First of martyrs, thou whose name
Doth thy golden crown proclaim
… First like him in dying hour
Witness to almighty power;
First to follow where he trod
Through the deep Red Sea of blood;
First, but in thy footsteps press
Saints and martyrs numberless.
~Stephen is recollected in every martyrology from the Hieronymian (5th cent.) to the Legenda Aurea of Jacobus de Voragine and Foxe’s Book of Martyrs, and is celebrated in hymns such as this 18th-cent. St. Stephen’s Day anthem (translated from Latin in 1861)
Saint Stephen is remembered as the first Christian martyr, but he is likewise known for his devotion to the poor and needy. His sermons reflected his heart of passion and he was renowned for the spiritual power that flowed from his singular devotion to Jesus. This was undoubtedly noted by the Apostle Paul who was present at Stephen’s death, fully supporting his murderers. How that image must have resonated in Paul’s memory.
The word ‘martyr’ means ‘witness’, and as we continue to see countless people give their lives for their devotion to Christ, it certainly forces the question:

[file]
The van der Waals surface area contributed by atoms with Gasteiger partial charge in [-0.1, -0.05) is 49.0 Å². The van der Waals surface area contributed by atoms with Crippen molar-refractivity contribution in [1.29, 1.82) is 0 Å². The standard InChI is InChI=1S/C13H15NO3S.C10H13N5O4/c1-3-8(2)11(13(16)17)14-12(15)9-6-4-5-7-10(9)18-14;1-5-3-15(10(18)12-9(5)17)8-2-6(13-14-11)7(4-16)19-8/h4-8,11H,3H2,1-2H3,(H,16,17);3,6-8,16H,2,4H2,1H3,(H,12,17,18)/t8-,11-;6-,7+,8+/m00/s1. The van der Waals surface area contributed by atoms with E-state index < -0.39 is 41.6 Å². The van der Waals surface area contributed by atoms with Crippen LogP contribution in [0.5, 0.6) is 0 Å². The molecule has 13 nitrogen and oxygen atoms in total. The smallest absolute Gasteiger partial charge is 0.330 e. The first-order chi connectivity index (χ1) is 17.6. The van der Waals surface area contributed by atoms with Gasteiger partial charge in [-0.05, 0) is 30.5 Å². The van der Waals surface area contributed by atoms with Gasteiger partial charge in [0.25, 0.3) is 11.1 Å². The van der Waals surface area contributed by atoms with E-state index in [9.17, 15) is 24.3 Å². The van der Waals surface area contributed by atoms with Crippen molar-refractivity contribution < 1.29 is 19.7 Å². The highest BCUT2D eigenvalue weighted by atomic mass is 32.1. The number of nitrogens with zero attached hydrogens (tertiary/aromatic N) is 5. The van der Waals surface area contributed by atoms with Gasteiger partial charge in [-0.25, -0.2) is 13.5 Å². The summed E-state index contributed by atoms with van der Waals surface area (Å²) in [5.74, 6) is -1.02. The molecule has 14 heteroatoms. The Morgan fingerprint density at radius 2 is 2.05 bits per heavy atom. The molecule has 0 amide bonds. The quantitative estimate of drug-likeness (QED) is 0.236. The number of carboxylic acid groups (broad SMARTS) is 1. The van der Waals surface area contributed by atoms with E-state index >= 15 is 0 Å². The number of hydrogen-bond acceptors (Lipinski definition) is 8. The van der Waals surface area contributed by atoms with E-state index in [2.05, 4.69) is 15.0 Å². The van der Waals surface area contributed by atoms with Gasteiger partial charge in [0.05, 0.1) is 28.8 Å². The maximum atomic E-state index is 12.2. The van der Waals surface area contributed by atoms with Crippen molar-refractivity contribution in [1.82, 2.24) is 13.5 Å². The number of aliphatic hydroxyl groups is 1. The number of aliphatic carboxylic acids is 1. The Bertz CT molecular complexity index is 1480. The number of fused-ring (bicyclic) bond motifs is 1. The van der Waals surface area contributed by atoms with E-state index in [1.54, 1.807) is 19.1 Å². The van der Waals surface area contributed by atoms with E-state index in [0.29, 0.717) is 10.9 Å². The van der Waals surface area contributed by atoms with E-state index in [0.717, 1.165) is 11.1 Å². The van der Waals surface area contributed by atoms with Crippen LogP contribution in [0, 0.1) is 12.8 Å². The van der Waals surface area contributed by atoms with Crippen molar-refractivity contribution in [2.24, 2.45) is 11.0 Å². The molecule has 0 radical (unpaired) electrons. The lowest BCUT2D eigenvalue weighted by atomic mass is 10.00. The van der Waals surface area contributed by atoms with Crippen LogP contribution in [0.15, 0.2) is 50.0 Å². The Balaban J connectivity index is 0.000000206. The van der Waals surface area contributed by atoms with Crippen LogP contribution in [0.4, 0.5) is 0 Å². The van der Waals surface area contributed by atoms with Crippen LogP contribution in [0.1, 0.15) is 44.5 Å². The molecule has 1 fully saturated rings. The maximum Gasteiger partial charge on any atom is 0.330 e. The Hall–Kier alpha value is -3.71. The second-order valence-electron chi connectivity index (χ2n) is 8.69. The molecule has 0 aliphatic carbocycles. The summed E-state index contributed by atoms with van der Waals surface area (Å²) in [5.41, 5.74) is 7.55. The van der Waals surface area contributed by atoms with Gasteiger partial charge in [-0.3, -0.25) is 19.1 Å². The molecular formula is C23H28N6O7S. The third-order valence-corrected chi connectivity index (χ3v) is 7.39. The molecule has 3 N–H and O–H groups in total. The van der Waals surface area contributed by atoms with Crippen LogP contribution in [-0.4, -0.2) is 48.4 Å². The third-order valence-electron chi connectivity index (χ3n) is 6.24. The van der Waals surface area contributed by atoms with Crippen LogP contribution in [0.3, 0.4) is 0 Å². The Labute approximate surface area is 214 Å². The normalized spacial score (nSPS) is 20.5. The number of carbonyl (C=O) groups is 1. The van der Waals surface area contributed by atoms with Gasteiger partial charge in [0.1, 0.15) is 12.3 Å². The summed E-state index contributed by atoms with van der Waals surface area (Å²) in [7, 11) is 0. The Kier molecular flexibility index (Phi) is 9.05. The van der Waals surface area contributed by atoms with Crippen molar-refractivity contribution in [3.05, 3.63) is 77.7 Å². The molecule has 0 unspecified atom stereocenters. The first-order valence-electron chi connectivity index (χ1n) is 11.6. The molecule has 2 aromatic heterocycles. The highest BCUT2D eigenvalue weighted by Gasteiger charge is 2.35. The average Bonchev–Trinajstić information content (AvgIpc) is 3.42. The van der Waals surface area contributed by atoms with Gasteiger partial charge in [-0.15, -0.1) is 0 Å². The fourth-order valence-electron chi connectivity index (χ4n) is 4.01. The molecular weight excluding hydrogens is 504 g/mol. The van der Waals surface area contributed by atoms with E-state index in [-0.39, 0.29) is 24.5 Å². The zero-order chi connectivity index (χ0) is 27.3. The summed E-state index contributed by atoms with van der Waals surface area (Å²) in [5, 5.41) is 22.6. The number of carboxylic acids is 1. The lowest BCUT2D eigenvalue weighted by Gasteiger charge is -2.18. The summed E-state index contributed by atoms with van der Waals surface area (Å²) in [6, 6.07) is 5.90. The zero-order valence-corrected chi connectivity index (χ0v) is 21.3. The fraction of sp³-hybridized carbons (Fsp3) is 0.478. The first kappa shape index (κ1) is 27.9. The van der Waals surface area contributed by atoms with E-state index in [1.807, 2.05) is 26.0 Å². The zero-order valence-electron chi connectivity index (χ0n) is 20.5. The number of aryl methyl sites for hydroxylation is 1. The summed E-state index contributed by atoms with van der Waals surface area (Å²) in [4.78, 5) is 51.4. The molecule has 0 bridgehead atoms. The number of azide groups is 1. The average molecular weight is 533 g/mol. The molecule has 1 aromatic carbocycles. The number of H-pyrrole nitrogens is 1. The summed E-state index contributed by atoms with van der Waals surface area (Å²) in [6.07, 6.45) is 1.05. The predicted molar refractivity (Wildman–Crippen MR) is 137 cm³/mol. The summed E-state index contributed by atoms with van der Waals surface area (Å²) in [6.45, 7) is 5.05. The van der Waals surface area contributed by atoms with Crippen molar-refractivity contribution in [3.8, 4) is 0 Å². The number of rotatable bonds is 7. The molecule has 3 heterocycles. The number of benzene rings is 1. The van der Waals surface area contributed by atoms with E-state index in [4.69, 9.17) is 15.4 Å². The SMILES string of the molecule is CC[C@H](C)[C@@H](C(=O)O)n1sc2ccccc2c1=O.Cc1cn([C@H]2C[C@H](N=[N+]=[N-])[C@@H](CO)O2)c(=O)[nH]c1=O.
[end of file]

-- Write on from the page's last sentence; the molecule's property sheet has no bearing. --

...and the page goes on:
How much does Jesus mean to me?
When they heard these things they were cut to the heart, and they gnashed at him with their teeth. But he, being full of the Holy Spirit, gazed into heaven and saw the glory of God, and Jesus standing at the right hand of God, and said, “Look! I see the heavens opened and the Son of Man standing at the right hand of God!” Then they cried out with a loud voice, stopped their ears, and ran at him with one accord; and they cast him out of the city and stoned him. And the witnesses laid down their clothes at the feet of a young man named Saul. And they stoned Stephen as he was calling on God and saying, “Lord Jesus, receive my spirit.” Then he knelt down and cried out with a loud voice, “Lord, do not charge them with this sin.” And when he had said this, he fell asleep.
Art: The Sermon of St. Stephen by Fra Angelico (1449)